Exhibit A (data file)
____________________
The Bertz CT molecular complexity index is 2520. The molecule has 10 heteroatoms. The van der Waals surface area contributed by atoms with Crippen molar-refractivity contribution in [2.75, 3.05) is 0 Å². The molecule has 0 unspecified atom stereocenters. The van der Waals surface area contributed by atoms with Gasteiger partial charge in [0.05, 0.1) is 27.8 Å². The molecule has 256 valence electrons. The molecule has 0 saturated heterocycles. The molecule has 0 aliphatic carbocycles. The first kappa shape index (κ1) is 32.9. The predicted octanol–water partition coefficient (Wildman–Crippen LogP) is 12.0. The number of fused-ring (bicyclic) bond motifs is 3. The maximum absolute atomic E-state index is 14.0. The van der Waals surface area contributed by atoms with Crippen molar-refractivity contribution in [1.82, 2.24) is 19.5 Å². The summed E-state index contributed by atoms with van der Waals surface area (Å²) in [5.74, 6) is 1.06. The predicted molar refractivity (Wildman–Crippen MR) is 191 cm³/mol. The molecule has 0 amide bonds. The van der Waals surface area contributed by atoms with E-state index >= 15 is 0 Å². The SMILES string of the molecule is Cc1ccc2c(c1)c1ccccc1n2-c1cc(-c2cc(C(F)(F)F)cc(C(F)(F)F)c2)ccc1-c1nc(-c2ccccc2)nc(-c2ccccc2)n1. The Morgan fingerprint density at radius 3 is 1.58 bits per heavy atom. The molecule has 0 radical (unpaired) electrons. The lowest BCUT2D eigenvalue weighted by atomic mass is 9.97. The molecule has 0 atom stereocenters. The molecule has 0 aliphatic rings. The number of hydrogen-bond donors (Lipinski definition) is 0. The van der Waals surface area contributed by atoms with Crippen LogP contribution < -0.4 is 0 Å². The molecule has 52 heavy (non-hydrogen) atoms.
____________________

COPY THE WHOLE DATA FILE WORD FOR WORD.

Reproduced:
The Bertz CT molecular complexity index is 2520. The molecule has 10 heteroatoms. The van der Waals surface area contributed by atoms with Crippen molar-refractivity contribution in [2.75, 3.05) is 0 Å². The molecule has 0 unspecified atom stereocenters. The van der Waals surface area contributed by atoms with Gasteiger partial charge in [0.05, 0.1) is 27.8 Å². The molecule has 256 valence electrons. The molecule has 0 saturated heterocycles. The molecule has 0 aliphatic carbocycles. The first kappa shape index (κ1) is 32.9. The predicted octanol–water partition coefficient (Wildman–Crippen LogP) is 12.0. The number of fused-ring (bicyclic) bond motifs is 3. The maximum absolute atomic E-state index is 14.0. The van der Waals surface area contributed by atoms with Crippen molar-refractivity contribution in [1.82, 2.24) is 19.5 Å². The summed E-state index contributed by atoms with van der Waals surface area (Å²) in [5.74, 6) is 1.06. The predicted molar refractivity (Wildman–Crippen MR) is 191 cm³/mol. The molecule has 0 amide bonds. The van der Waals surface area contributed by atoms with E-state index >= 15 is 0 Å². The SMILES string of the molecule is Cc1ccc2c(c1)c1ccccc1n2-c1cc(-c2cc(C(F)(F)F)cc(C(F)(F)F)c2)ccc1-c1nc(-c2ccccc2)nc(-c2ccccc2)n1. The Morgan fingerprint density at radius 3 is 1.58 bits per heavy atom. The molecule has 0 radical (unpaired) electrons. The lowest BCUT2D eigenvalue weighted by atomic mass is 9.97. The molecule has 0 atom stereocenters. The molecule has 0 aliphatic rings. The number of hydrogen-bond donors (Lipinski definition) is 0. The van der Waals surface area contributed by atoms with Crippen LogP contribution < -0.4 is 0 Å². The molecule has 52 heavy (non-hydrogen) atoms.